I thought I had been keeping tabs on the religion author and former Beliefnet blogger, so this CNN link from my wife Friday caught me by surprise—and watered my eyes as I took a break from working on Holocaust reparations cases. The story discussed, as Feiler had revealed two years ago and wrestled with for a while after, that doctors had discovered a large tumor on his leg:
The official diagnosis was an osteosarcoma. Osteosarcomas strike just 900 Americans a year. Two-thirds of them are younger than 40. Feiler was 43.
News of the diagnosis terrified Feiler. “There’s never a moment that is not shadowed in some way by that cancer, illness, the idea of dying is never that far away,” he says.
The man who’d made a living by walking knew he might never walk again. He knew that he might not live to see his twin daughters, Eden and Tybee, grow up. “I’m a person who has tried in my life to dream undreamable dreams. Who’s gonna teach them how to dream? Who’s the person that’s gonna tell them if they want to run a marathon, open a restaurant, write a book, cook the hardest soufflé. Who’s gonna say to them, ‘You can do it?’”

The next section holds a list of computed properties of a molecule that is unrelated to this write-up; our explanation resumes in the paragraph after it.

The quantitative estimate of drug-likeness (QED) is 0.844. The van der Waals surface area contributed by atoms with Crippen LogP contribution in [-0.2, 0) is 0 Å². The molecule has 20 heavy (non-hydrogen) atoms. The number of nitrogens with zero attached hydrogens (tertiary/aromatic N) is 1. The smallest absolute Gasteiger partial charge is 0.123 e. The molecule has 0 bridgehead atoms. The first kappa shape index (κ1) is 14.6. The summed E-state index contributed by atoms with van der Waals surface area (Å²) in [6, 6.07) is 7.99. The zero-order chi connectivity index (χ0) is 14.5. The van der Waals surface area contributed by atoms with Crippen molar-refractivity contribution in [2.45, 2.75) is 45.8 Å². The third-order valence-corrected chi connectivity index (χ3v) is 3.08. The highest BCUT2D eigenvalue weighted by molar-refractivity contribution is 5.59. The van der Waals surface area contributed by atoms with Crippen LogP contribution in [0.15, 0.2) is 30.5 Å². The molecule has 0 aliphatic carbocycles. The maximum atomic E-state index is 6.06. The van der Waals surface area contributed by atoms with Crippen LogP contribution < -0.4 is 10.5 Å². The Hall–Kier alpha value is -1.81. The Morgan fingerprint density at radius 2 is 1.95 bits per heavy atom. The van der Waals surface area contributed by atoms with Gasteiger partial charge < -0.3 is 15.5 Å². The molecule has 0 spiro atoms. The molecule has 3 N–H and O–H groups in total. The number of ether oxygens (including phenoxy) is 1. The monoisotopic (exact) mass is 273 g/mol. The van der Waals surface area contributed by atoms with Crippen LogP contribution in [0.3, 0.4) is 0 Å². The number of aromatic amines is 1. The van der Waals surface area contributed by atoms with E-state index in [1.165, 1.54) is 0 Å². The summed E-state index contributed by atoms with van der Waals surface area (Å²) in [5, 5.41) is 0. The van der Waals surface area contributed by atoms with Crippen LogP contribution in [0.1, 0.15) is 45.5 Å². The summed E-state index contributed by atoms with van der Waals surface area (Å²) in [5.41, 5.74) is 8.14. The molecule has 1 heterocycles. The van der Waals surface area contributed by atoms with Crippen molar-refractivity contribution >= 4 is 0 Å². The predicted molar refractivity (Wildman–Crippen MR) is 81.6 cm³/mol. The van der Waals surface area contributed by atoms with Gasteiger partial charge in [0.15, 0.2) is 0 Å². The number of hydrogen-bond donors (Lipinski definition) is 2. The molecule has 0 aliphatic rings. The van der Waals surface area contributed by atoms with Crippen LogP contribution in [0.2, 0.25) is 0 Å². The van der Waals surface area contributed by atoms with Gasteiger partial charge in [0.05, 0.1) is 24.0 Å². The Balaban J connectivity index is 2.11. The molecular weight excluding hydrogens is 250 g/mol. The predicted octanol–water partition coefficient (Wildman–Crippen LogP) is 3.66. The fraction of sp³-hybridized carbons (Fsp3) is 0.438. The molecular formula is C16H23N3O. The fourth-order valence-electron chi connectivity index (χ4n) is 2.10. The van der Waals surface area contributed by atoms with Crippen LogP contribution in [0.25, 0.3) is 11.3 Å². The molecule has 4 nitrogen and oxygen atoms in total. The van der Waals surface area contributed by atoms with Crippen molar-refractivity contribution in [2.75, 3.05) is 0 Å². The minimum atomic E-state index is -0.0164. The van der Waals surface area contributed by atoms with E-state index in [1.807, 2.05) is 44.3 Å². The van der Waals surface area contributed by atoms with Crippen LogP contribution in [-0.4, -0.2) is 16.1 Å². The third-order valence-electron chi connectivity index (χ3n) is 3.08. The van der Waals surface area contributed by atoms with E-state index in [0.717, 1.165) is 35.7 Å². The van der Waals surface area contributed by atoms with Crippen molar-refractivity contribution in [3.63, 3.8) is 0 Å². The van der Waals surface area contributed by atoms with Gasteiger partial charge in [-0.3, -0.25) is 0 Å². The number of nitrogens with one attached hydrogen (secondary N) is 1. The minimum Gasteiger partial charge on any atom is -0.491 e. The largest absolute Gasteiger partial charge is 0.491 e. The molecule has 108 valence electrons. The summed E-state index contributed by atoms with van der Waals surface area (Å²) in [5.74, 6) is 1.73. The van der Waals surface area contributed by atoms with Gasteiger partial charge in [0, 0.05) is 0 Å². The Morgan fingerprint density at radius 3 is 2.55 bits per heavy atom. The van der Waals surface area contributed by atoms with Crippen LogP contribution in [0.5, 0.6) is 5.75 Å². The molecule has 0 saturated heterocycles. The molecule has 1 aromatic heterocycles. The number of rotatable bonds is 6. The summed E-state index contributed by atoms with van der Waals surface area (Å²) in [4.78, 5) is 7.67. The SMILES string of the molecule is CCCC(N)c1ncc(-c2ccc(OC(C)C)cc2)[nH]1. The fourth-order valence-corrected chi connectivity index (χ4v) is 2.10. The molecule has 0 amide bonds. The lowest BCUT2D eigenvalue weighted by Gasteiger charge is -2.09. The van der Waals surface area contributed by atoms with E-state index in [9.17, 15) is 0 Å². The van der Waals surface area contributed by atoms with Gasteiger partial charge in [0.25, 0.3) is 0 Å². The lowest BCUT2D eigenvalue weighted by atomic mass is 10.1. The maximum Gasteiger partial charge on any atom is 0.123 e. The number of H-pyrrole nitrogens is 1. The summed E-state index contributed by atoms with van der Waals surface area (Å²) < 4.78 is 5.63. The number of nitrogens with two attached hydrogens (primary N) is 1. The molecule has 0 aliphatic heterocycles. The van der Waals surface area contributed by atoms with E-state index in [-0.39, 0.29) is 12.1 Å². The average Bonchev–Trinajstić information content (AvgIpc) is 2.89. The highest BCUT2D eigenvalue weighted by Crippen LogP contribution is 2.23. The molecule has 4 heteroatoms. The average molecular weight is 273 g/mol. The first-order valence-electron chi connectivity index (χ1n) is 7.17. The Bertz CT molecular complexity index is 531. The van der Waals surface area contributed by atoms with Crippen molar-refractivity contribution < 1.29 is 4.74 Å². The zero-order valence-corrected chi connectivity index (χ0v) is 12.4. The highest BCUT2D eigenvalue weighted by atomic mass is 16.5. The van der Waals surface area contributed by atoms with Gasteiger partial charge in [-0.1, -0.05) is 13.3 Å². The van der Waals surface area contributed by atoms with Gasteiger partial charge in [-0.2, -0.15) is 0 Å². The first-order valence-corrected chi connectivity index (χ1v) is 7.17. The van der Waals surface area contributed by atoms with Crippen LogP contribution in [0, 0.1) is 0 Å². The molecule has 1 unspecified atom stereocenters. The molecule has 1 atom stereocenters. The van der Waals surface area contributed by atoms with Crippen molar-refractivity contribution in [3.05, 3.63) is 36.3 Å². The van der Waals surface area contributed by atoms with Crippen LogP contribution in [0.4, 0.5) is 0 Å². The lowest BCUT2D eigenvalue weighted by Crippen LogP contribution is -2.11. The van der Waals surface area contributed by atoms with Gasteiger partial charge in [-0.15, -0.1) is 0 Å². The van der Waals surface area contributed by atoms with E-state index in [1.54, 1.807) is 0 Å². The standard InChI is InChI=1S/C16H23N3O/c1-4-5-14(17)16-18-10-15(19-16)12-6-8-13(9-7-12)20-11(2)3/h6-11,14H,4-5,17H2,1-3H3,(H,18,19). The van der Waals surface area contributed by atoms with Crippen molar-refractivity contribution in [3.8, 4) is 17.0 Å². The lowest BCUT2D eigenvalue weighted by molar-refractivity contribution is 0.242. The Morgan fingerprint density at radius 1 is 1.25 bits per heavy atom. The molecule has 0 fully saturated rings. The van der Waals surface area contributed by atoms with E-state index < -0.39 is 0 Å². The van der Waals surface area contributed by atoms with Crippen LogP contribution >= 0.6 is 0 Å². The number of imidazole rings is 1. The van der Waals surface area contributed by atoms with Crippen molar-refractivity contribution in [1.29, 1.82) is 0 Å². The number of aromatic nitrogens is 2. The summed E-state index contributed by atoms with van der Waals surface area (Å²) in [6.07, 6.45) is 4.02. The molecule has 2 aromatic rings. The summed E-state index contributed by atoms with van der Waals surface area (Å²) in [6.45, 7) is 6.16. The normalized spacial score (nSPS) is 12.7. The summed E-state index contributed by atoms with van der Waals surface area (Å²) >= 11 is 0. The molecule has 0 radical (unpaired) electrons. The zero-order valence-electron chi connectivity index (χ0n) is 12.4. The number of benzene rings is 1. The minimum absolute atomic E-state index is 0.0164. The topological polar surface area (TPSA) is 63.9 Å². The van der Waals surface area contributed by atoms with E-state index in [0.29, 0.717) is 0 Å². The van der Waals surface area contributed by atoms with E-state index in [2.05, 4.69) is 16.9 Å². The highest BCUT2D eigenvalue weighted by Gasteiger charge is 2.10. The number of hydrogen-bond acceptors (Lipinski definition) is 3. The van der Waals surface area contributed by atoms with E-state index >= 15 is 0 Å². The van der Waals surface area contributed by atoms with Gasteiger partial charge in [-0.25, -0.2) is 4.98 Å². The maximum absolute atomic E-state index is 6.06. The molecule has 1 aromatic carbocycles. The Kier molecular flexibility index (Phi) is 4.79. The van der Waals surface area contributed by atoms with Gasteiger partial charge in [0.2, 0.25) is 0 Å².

Feiler came up with a extraordinary answer. He would put together a group of men and call them his council of dads. Six men from different stages of Feiler’s life who could be Feiler’s voice, and could teach his girls the life lessons he might not be there to teach.
It was around this point that I wanted to cry, partially for Feiler, partially for his girls and partially because Father’s Day was on my mind.
Ever the journalist, Feiler has written a book about his plan and aptly named it “The Council of Dads.” Get to know the guys in the above clip.